I have been going to the festival for a few years now and this year’s crop was a real eclectic and fresh bunch of films. The documentary slate was WAY, WAY stronger than the past few years, but there also wasn’t a clear stand out. To my mind, it was also the gayest year on record with no fewer than a dozen docs that prominently feature LGBTQI+ story lines.  Even the non queer films I saw like Unhung Hero were packed with gay men enjoying a virtual tour through a Penis garden in South Korea (literally).

I would also like to personally applaud the filmmakers of those docs for supporting one another. It was great to see how many of the producers/directors showed up to one another’s screenings. This is yet another distinction from the festival standard. Filmmakers at SXSW find the time to go see a few films from other filmmakers (honestly I have no idea how with so much going on, but the point is that they do it).

Which brings me to the one constant theme that I heard from people during the fest. It is just too many things going on at once. Sometimes fewer choices is beneficial. I will attest that creating my schedule for SXSW took me 3x as long than creating my schedule for Sundance. While SXSW had about 25 or so fewer world premieres, they actually screened almost 20 more films in total. They also do not start film screenings till 11:00 AM so you have one less screening slot per day.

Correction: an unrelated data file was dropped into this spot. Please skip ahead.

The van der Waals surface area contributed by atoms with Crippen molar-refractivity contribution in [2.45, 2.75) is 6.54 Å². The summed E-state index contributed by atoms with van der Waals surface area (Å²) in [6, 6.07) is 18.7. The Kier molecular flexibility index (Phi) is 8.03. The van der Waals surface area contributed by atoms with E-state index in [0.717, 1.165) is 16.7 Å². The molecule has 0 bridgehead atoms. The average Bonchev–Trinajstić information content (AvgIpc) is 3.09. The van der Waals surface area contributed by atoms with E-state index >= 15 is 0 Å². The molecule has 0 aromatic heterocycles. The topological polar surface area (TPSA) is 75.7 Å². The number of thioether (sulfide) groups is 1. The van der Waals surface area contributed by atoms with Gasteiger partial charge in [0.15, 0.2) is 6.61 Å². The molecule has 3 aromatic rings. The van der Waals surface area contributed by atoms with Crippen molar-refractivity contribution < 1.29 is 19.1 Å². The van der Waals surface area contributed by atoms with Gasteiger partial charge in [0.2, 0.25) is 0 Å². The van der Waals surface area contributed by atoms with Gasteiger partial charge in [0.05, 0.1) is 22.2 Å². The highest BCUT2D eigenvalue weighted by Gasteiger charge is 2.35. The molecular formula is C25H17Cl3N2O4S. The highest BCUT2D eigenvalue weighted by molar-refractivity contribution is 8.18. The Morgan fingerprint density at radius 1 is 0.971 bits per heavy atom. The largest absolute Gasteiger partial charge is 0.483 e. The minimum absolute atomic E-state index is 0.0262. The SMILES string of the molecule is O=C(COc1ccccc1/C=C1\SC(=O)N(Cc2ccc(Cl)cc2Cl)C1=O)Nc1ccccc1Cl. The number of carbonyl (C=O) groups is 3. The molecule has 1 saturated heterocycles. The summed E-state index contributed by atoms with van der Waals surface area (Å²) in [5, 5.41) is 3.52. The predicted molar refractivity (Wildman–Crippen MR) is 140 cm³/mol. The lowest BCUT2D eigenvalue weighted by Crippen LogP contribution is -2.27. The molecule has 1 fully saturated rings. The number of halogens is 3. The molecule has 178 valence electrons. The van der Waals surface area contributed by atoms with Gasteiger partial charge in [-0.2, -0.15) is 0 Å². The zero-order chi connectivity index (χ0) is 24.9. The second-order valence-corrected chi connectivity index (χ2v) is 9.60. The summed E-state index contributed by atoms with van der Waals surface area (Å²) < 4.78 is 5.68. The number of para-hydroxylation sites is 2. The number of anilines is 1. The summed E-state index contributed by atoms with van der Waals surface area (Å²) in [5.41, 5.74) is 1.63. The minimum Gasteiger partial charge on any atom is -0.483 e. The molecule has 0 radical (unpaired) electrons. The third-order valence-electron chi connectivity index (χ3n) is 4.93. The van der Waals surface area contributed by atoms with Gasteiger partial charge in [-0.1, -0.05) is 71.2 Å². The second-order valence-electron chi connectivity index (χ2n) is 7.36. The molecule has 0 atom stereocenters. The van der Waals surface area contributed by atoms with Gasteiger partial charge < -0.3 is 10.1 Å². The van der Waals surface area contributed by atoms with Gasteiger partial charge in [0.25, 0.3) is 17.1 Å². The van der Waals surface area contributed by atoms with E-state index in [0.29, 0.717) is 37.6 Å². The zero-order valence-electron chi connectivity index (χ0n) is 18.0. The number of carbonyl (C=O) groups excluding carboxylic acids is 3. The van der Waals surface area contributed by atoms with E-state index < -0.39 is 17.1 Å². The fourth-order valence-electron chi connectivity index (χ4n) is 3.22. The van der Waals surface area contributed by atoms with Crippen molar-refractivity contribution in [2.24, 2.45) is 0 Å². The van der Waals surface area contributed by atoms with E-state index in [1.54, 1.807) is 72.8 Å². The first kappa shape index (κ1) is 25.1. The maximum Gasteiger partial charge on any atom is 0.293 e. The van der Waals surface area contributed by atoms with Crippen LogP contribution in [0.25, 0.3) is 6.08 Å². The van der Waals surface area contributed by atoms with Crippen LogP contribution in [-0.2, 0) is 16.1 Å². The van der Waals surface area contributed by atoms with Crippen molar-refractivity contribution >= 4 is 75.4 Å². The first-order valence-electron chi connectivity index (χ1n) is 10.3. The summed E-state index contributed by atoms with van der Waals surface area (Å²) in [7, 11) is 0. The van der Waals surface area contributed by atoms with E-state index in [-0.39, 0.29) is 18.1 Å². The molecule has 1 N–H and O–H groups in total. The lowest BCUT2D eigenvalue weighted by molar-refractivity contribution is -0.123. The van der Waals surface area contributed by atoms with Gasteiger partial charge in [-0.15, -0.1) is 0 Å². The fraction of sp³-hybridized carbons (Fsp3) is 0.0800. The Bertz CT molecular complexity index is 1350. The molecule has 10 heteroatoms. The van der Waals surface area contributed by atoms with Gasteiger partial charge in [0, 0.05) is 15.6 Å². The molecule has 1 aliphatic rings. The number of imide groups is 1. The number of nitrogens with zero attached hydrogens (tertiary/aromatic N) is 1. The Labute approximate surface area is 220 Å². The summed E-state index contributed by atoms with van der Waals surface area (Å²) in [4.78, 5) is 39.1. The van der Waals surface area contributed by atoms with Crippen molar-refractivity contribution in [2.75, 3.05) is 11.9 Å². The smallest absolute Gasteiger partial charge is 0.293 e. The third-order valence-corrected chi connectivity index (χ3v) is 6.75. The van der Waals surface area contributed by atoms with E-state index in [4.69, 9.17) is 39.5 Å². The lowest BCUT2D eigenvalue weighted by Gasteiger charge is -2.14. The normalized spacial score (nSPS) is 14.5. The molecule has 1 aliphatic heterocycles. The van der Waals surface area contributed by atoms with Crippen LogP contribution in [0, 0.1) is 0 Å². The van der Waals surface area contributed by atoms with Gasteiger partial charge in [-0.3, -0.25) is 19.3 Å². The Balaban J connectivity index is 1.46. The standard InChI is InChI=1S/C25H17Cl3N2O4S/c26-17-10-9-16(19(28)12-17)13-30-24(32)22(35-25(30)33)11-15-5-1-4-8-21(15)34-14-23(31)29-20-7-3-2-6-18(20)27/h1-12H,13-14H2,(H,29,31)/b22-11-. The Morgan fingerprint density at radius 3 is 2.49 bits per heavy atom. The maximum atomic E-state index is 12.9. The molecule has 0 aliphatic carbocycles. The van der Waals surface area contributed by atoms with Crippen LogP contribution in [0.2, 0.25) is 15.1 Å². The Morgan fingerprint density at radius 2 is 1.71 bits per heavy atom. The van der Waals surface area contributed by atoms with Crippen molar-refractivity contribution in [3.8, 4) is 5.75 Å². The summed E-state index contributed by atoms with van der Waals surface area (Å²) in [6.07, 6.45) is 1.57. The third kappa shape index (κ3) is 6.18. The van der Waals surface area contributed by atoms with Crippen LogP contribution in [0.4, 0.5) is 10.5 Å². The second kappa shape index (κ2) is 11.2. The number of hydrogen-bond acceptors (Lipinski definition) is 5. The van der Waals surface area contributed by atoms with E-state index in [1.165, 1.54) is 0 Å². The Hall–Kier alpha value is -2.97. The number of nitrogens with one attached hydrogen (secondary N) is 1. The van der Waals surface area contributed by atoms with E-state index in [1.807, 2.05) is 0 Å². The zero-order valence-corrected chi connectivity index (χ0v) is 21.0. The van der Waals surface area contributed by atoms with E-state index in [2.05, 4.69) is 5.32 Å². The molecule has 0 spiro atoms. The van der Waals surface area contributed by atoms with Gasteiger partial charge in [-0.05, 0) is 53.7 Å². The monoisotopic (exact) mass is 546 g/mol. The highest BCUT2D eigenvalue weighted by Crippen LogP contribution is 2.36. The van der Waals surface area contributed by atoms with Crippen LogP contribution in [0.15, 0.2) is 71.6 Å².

But even if there were no films, there is still the tradeshow with hundreds of vendors, mock casting sessions, panels, meet ups, over 3000 bands performing, parties on each corner, sponsored stations, and dozens of brand new startups. In fact, one of the most rewarding things during the festival that I did was go to a meet up of new film oriented companies.

The fest this year extended more premieres into the second half of the festival (when the much larger music festival often results in a mass exodus from the film venues) and it did seem to help. Attendance was clearly up during the second half of the festival. In some cases, films were even able to fill up which I would not have imagined possible judging from previous years

The deals this year have been a bit slower than in year’s past, but expect them to trickle down in the coming months. Interestingly, the two of the three distributors (Drafthouse and Magnolia) that have acquired world premieres from the festival have deep ties to the state of Texas. Drafthouse Films bought the midnight film Cheap Thrills and fellow midnight entry Haunter was acquired by IFC Midnight. Gross out horror comedy Milo was bought Magnet (The genre arm of Magnolia) and indie darling, Joe Swanberg, sold his film Drinking Buddies to Magnolia.